New Orleans City Hall (Michael Isaac Stein/The Lens)

The New Orleans City Council approved an ordinance on Thursday that will extend a cap on pedicab licenses, ensuring it cannot be lifted for at least two years. The vote solidifies the market control of the city’s three existing pedicab companies, which have possessed all 45 existing licenses since they were first awarded in 2011. 

The decision is a blow to a newly formed pedicab company, Bourbon Street Bike Taxi, which hoped to create a “worker cooperative” that would avoid some of the allegedly unfair labor practices employed by the existing three companies. It now appears highly unlikely that the company will be able to get the pedicab licenses — known as certificates of public necessity and convenience, or CPNCs — necessary to actually launch the business, at least until 2024. 

Thursday’s council meeting was the last one before five out of seven current council members are replaced next week. The five council members vacating their seats next week all voted in favor of the ordinance. The two council members who are keeping their seats — Helena Moreno and Joe Giarrusso — voted against it. 

Moreno was the sole member to explicitly bring up concerns on Thursday, arguing the council was moving too quickly on a complicated issue. 

The 2010 law that first allowed pedicabs to hit New Orleans’ streets said the city could issue a maximum of 65 permits — 20 more than are currently held. But the ordinance also set up an initial pilot period, during which only 45 permits could be released. 

The pilot program was only supposed to last two years. But the City Council voted to extend it seven times, eventually setting up the pilot period to last indefinitely. That status quo carried on for years with little attention, until Bourbon Street Bike Taxi tried to get the city to issue additional pedicab permits. 

In June, the city denied the company’s request, saying the city had already issued the maximum 45 CPNCs. The company appealed that decision in court, arguing that the city is actually able to issue up to 65. That lawsuit is ongoing. 

Thursday’s ordinance, sponsored by Councilwoman Kristin Palmer, officially ends the pilot period and lowers the permanent permit cap from 65 down to 45. 

Palmer said the intent was to finally make the pedicab program permanent, while ensuring the French Quarter wouldn’t be overrun with congestion.

“The French Quarter simply cannot handle any more traffic,” she said.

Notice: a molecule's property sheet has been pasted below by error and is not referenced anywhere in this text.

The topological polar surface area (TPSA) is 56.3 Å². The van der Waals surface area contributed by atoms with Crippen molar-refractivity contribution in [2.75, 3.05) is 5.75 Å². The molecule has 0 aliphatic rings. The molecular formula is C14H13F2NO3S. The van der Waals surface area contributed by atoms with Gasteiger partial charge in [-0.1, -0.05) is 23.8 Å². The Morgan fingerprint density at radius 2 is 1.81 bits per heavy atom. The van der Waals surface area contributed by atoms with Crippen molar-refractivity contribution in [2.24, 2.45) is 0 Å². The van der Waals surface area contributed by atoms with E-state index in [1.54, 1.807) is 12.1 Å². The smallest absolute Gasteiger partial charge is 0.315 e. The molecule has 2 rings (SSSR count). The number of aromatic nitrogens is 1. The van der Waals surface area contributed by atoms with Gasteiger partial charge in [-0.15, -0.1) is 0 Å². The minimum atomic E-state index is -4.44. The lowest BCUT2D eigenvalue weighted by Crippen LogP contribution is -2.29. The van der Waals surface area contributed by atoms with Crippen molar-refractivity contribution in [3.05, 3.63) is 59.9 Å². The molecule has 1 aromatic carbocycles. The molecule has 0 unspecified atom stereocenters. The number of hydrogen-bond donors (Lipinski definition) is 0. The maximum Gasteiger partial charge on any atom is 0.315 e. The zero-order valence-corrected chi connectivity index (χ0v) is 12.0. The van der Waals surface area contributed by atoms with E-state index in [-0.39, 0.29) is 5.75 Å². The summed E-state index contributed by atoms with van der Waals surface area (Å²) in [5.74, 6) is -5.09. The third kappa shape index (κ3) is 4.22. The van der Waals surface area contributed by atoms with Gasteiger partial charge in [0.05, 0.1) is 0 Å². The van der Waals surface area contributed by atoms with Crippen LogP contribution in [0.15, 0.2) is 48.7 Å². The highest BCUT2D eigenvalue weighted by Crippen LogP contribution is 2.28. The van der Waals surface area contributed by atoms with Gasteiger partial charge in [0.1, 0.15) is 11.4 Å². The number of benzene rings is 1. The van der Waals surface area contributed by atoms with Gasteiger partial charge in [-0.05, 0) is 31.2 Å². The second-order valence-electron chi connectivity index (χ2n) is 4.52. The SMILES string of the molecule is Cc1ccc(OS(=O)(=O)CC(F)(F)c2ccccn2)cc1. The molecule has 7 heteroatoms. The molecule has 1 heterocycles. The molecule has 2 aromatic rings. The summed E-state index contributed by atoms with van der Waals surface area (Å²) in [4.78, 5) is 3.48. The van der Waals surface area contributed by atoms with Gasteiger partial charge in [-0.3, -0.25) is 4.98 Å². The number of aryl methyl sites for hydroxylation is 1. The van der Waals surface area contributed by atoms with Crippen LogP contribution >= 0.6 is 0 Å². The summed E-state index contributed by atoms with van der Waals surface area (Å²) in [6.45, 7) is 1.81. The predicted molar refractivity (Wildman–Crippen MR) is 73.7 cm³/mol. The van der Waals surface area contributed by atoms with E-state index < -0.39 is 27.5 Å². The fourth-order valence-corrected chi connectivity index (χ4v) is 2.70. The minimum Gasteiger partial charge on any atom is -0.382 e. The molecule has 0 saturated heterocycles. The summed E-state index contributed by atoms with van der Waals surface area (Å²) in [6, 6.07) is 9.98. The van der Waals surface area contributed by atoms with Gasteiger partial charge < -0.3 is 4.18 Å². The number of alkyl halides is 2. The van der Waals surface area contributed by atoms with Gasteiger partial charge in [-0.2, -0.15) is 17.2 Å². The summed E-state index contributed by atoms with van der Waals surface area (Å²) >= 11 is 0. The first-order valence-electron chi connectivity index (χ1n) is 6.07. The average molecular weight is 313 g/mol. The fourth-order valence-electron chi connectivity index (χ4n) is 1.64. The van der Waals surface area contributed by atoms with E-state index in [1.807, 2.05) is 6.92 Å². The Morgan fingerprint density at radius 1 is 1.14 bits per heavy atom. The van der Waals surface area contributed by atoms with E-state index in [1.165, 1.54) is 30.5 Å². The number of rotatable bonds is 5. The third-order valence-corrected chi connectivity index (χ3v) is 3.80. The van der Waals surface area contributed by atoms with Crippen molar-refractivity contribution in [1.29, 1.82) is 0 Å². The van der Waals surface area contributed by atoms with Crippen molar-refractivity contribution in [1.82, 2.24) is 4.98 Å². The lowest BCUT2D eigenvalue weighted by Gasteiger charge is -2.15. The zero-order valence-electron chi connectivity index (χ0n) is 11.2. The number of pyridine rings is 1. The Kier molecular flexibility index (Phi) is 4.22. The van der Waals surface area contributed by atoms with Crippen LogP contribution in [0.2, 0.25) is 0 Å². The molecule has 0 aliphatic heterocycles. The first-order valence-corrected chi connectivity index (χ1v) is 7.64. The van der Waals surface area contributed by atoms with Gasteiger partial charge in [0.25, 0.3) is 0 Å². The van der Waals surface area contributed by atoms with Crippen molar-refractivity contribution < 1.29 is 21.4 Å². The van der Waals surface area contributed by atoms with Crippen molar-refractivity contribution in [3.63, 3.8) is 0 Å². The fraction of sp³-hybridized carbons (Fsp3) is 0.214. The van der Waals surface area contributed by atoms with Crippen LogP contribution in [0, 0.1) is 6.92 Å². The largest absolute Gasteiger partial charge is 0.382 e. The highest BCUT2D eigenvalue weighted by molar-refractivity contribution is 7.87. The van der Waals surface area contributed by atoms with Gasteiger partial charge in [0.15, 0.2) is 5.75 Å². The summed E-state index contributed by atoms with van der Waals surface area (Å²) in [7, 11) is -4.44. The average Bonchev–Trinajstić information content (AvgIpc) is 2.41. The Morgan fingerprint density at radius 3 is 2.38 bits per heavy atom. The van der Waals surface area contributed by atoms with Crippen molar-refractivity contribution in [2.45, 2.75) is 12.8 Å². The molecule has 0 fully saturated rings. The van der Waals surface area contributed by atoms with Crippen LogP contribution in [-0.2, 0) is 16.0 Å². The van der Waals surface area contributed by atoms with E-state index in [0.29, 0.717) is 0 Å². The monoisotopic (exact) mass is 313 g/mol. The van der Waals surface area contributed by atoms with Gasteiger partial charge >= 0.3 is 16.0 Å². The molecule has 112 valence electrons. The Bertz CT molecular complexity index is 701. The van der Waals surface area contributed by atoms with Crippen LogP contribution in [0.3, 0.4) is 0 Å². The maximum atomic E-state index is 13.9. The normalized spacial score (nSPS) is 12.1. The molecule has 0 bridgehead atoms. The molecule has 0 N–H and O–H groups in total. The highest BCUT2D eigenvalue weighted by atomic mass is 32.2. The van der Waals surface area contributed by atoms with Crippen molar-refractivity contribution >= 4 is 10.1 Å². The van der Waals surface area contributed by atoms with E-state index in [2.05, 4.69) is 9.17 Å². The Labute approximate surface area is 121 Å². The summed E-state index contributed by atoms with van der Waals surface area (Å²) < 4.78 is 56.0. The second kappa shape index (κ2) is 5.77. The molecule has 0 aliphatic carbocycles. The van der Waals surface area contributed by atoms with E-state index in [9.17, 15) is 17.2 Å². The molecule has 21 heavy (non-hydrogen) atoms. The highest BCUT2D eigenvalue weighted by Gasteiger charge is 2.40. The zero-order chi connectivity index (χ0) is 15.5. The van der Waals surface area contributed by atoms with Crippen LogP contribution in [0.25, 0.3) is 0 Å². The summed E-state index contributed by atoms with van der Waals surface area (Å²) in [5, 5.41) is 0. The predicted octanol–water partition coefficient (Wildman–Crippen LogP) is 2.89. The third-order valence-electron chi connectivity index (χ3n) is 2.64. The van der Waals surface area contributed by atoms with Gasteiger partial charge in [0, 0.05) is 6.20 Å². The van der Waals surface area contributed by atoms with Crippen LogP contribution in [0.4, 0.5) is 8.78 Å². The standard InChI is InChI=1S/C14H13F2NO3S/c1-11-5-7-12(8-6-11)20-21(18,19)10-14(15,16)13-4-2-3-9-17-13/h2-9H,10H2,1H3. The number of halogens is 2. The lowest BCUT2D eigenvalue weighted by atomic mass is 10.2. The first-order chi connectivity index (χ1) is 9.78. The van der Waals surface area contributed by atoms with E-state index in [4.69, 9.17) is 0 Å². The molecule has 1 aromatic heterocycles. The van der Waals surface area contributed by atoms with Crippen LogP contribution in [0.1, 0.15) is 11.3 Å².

She said that given the continued effects of the coronavirus pandemic on the city’s tourism economy, now isn’t the right time to consider additional pedicabs. Palmer argued that the ordinance “does not shut the door to future expansion.” And she offered an amendment to the ordinance that she described as a compromise measure for those, like Bourbon Street Bike Taxi, who want the city to add more CPNCs. 

However, that compromise amendment will actually make it more difficult for the city to add more CPNCs. The amendment, which was successfully included in the final ordinance, stipulates that the city is not allowed to add any more permits before it conducts a third-party market analysis. On top of that, the market study cannot be done for at least two years, meaning until January 2024. And the study cannot be launched until the chair of the council’s transportation committee, as well as the director of the city’s Grounds Transportation Bureau, agree in writing that the city’s tourism industry has fully recovered from the coronavirus pandemic. 

So although Palmer’s ordinance laid out a process for adding more permits down the line, that process creates more roadblocks than currently exist. 

During the public comment period, supporters of the ordinance said they were concerned that the French Quarter would be overrun with more pedicabs than the market could absorb, clogging the streets with pedicabs that had nowhere to park. Those speaking against the ordinance accused the council of intentionally shutting down the efforts of Bourbon Street Bike Taxi and protecting the financial interests of the three existing pedicab companies. 

Michael Isaac Stein

Michael Isaac Stein covers New Orleans' cultural economy and local government for The Lens. Before joining the staff, he freelanced for The Lens as well as The Intercept, CityLab, The New Republic, and...